I desperately have been wanting to focus on the positives the past few days. As the stories and opinions on the Guwahati molestation case trickled in on Friday and the twitterati made infinite comments on the regressive UP panchayat, I felt my heart sink deeper and deeper. I was delighted, therefore, to hear that khap panchayats can be positive as well. (I’m referring to today’s news coverage of a panchayat in Jind district, Haryana resolving to fight against female foeticide and the institution of dowry.)
In fact, in light of the 73rd amendment and from whatever little I know of community development across the world, local governments are immensely impactful. Chidambaram’s request that State government take action against panchayats that impose undemocratic diktats sound like damage control measures, but can hardly be effective. Once again, I think it is a case of the negatives getting picked up by the media. I am sure panchayats across the nation resolve many situations in justly, and more importantly in a manner that is acceptable to citizens.
Wikipedia tells me that panchayats are in place in some 96 percent of India’s villages and that the gram sabha system in place now is “largest experiment in decentralisation of governance in the history of humanity.” In a nation as large and diverse as India, ground realities and local priorities will always differ hugely from the policy and economic needs as perceive at the Central and State levels. The challenge is in reconciling these differences and establishing a clear line of communication and process.
The conflicts between traditional mindsets and the modern (perhaps more liberal, but hard to say at times!) value system is glaring. Not just in rural India, but in urban situations as well. It is easy for many to correlate the decreasing safety of women to this new social order where men and women socialize more freely. Needless to say, it is easy to impose restraints on women than educating men to honor a basic code of right and wrong. I find it hard to entirely blame panchayats for taking the easy way out. Mostly, they do not have the exposure to know better. There is where campaigns and initiatives to increase awareness should come in. The long-term benefits of creating a secure environment for women to study, work and live even within the family structure, must be communicated to local leaders and citizens alike.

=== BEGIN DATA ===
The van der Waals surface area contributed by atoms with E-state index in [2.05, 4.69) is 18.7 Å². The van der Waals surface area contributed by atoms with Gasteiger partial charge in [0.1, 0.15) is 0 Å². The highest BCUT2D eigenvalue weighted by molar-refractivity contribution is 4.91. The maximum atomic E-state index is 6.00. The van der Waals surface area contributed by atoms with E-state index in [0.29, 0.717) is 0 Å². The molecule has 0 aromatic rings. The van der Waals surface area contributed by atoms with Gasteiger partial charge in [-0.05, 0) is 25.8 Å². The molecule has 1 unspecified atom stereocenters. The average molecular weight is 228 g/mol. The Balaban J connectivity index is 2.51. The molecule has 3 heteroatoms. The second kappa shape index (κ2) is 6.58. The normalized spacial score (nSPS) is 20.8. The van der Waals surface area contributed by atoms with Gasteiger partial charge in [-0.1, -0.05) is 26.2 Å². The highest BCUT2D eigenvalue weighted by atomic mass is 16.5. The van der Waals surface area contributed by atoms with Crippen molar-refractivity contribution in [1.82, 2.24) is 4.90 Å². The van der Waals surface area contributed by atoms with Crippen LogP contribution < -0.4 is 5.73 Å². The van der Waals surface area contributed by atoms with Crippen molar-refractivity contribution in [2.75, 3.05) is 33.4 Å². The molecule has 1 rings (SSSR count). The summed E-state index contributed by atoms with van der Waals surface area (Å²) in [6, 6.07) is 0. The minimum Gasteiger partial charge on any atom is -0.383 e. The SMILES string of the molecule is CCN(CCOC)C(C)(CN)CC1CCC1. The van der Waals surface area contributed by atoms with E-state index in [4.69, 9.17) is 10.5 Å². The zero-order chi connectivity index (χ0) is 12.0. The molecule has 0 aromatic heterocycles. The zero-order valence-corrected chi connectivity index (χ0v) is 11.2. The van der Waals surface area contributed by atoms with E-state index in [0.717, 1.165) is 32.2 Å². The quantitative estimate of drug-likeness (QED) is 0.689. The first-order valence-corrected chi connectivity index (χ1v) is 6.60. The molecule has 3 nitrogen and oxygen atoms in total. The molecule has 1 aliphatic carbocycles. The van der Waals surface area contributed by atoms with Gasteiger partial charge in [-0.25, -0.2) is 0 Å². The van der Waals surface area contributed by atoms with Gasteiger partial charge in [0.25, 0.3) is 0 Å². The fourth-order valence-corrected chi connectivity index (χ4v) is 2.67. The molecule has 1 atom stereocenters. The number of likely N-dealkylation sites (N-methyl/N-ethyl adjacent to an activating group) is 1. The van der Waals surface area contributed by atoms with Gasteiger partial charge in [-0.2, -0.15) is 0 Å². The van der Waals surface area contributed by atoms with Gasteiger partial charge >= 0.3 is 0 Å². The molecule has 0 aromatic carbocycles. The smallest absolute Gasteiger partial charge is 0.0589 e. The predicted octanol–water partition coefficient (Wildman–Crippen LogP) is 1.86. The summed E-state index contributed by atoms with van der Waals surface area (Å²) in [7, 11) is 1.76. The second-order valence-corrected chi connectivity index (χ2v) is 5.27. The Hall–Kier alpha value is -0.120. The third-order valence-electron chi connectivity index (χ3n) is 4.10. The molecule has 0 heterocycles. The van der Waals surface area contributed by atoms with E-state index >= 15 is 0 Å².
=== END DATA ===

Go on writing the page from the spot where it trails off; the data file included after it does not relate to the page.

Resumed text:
We live in a new India where there is a tremendous drive to prosper. We must learn to use the aspirations of the people to our best advantage. An educated mother makes for substantially improved chances of the second generation succeeding in life. A woman who gets respect in her home nurtures children who have strong values and are more likely to have stable marriages and a normal family life. The world over, family values are given high social priority. It is through this lens that we must talk about women’s rights.
In the same context, the commoditization of women in any form must be strictly censured. The urge for men to control women (wives, daughters, daughters in law, even mothers) in the name of safety would come under the same umbrella. The “:we do it because women don’t know any better’ is an archaic way of thinking and no man who thinks he is fit to live in modern society must subscribe to it.
Who would implement all of this? Us, for starters. And hopefully, in some version of the future, governments and civil society would actively work towards mechanisms to put in place a new social code with the intention to create a world fit to live in.